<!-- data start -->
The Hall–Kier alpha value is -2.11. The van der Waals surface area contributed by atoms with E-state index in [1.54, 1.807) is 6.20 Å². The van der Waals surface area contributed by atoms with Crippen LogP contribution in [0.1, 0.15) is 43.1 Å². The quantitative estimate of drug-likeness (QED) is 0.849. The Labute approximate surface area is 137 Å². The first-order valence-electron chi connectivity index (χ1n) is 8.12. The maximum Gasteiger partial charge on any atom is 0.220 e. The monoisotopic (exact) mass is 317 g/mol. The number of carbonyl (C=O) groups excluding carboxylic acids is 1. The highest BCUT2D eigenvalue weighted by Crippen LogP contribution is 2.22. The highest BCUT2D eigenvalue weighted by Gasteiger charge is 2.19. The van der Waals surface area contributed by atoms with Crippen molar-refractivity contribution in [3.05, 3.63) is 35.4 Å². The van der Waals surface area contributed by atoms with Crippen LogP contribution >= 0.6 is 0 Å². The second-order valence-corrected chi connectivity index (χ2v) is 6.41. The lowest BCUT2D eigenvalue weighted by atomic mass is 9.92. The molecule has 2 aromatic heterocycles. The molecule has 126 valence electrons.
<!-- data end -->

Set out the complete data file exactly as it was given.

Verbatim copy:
The Hall–Kier alpha value is -2.11. The van der Waals surface area contributed by atoms with E-state index in [1.54, 1.807) is 6.20 Å². The van der Waals surface area contributed by atoms with Crippen LogP contribution in [0.1, 0.15) is 43.1 Å². The quantitative estimate of drug-likeness (QED) is 0.849. The Labute approximate surface area is 137 Å². The first-order valence-electron chi connectivity index (χ1n) is 8.12. The maximum Gasteiger partial charge on any atom is 0.220 e. The monoisotopic (exact) mass is 317 g/mol. The number of carbonyl (C=O) groups excluding carboxylic acids is 1. The highest BCUT2D eigenvalue weighted by Crippen LogP contribution is 2.22. The highest BCUT2D eigenvalue weighted by Gasteiger charge is 2.19. The van der Waals surface area contributed by atoms with Crippen molar-refractivity contribution in [3.05, 3.63) is 35.4 Å². The van der Waals surface area contributed by atoms with Crippen LogP contribution >= 0.6 is 0 Å². The second-order valence-corrected chi connectivity index (χ2v) is 6.41. The lowest BCUT2D eigenvalue weighted by atomic mass is 9.92. The molecule has 2 aromatic heterocycles. The molecule has 126 valence electrons.